World Directory of Minorities and Indigenous Peoples - Brazil : Yanomami
|Publisher||Minority Rights Group International|
|Cite as||Minority Rights Group International, World Directory of Minorities and Indigenous Peoples - Brazil : Yanomami, 2008, available at: http://www.refworld.org/docid/49749d49c.html [accessed 29 January 2015]|
|Disclaimer||This is not a UNHCR publication. UNHCR is not responsible for, nor does it necessarily endorse, its content. Any views expressed are solely those of the author or publisher and do not necessarily reflect those of UNHCR, the United Nations or its Member States.|
Yanomami are one of the largest groups – numbering some 9,000 – of hunter gatherers living in the Amazonian rain-forest of Roraima and Amazonas states, which straddles the Brazil-Venezuela border. They are also known as Ianomâmi, Yanomamõ, Yanomama, Yanoama and Xirianá. Yanomami means 'forest land' and is one of the main language groups spoken, including Kami, Yamaki and Urihipë (data: Instituto Brasileiro de Geografia e Estatística).
The first contact with the Yanomami occurred in 1910 with the opening of border commissions, and later, in the 1940s, through Roman Catholic and Protestant missionary groups. After the illegal invasion of Yanomami lands by garimpeiros (small-scale independent miners) an estimated 20 per cent were exterminated through disease. A major campaign by national and international support groups in 1991 resulted in the signing of a presidential decree on 25 May 1992 creating an 'indigenous park' which covered all Yanomami lands in Brazil.
Nevertheless, in August 1993 international attention was again focused on the region following the slaughter of 16 Yanomami of the village of Haximú by garimpeiros in the territorial dispute prompted by the miners' attempts to exploit the rich mineral deposits of Yanomami land. Yanomami spokesperson Davi Kopenawa requested the military evacuation of gold prospectors and the blowing up of their illegally constructed runways. The National Indian Foundation stressed the need for permanent vigilance over the reserve and confirmed that, despite pressure from Roraima state politicians, the extent of the Yanomami reserve would not be diminished.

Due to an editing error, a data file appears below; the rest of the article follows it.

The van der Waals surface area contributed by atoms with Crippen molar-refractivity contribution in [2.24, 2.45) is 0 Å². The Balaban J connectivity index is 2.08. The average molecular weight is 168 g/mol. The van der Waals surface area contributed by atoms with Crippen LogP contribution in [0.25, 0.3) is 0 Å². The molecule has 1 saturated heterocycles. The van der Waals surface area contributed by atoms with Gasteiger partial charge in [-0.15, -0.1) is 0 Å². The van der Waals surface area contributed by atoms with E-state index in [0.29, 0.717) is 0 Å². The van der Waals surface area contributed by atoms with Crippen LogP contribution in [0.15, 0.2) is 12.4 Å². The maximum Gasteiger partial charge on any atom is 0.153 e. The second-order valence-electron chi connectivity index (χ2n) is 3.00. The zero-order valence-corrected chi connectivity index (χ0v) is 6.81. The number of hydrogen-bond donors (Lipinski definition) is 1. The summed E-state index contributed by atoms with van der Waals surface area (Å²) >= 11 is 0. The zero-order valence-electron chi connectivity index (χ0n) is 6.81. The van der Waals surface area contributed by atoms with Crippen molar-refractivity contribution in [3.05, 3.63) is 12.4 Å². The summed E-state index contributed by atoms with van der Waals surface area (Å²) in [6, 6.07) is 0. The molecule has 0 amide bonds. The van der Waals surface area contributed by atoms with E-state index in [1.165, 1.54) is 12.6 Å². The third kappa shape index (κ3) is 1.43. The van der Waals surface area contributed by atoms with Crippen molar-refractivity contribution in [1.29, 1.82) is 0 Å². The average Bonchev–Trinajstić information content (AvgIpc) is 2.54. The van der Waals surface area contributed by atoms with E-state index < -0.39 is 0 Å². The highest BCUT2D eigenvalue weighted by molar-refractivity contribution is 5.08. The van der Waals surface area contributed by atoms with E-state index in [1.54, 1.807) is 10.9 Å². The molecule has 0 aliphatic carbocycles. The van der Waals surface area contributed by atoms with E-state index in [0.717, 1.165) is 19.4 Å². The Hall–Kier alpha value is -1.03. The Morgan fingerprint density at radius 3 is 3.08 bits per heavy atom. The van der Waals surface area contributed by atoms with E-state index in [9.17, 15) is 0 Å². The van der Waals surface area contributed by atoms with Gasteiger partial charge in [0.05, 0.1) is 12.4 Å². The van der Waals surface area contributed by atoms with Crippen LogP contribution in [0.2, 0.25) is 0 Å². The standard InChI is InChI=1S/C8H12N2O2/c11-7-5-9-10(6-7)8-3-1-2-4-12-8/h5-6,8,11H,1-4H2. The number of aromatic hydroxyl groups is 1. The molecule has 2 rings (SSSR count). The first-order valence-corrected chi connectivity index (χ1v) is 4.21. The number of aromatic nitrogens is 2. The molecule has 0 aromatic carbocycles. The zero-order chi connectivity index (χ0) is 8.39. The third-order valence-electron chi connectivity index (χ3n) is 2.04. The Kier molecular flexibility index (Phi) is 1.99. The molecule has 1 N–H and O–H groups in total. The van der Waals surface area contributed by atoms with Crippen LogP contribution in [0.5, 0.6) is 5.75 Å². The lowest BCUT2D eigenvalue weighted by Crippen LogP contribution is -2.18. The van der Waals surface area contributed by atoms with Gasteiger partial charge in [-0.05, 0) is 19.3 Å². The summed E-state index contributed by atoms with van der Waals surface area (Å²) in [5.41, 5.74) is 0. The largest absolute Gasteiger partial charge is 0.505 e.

The increasing influence of military bases at Maturacá, Surucucus and Auaris has generated a host of social problems and prostitution. Migration to Roraima continues from other regions in Brazil, bringing criminal influences. Further, a forest fire that took place in 1998 has made it more difficult for the Yanomami to protect their land boundaries. In a September 2007 interview with the international NGO Survival International, Davi Yanomami, an indigenous leader of the Yanomami organization Hutukara, spoke out against the government's current proposals to pass a new mining law, which the Yanomami argue will destroy and rob them of their legally demarcated lands, as well as damage their way of life and the health and livelihood of their communities. The Yanomami see the law as threatening to offer a green light to miners to invade their territories and encourage the further amassing of private wealth for multinational companies, while they will remain in poverty.